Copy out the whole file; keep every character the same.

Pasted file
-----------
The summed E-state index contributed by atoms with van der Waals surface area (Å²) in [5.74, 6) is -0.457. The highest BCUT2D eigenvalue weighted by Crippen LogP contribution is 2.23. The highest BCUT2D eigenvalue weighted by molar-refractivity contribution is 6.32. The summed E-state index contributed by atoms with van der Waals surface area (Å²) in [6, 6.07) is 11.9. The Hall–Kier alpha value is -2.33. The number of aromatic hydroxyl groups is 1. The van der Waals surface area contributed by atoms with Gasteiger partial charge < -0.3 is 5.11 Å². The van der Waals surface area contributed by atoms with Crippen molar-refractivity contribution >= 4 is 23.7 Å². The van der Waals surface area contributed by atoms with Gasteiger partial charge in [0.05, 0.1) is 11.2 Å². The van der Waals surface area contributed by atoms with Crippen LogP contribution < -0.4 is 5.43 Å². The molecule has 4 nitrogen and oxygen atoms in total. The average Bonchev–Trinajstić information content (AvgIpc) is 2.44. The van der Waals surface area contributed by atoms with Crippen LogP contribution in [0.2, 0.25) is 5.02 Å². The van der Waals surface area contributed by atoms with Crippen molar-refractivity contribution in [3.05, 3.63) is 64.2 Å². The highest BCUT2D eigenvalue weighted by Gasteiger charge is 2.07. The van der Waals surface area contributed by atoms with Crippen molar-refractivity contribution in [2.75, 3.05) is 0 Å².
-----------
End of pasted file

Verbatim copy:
The summed E-state index contributed by atoms with van der Waals surface area (Å²) in [5.74, 6) is -0.457. The highest BCUT2D eigenvalue weighted by Crippen LogP contribution is 2.23. The highest BCUT2D eigenvalue weighted by molar-refractivity contribution is 6.32. The summed E-state index contributed by atoms with van der Waals surface area (Å²) in [6, 6.07) is 11.9. The Hall–Kier alpha value is -2.33. The number of aromatic hydroxyl groups is 1. The van der Waals surface area contributed by atoms with Gasteiger partial charge < -0.3 is 5.11 Å². The van der Waals surface area contributed by atoms with Crippen molar-refractivity contribution >= 4 is 23.7 Å². The van der Waals surface area contributed by atoms with Gasteiger partial charge in [0.05, 0.1) is 11.2 Å². The van der Waals surface area contributed by atoms with Crippen LogP contribution < -0.4 is 5.43 Å². The molecule has 4 nitrogen and oxygen atoms in total. The average Bonchev–Trinajstić information content (AvgIpc) is 2.44. The van der Waals surface area contributed by atoms with Crippen LogP contribution in [0.2, 0.25) is 5.02 Å². The van der Waals surface area contributed by atoms with Crippen molar-refractivity contribution in [3.05, 3.63) is 64.2 Å². The highest BCUT2D eigenvalue weighted by Gasteiger charge is 2.07. The van der Waals surface area contributed by atoms with Crippen molar-refractivity contribution in [2.75, 3.05) is 0 Å².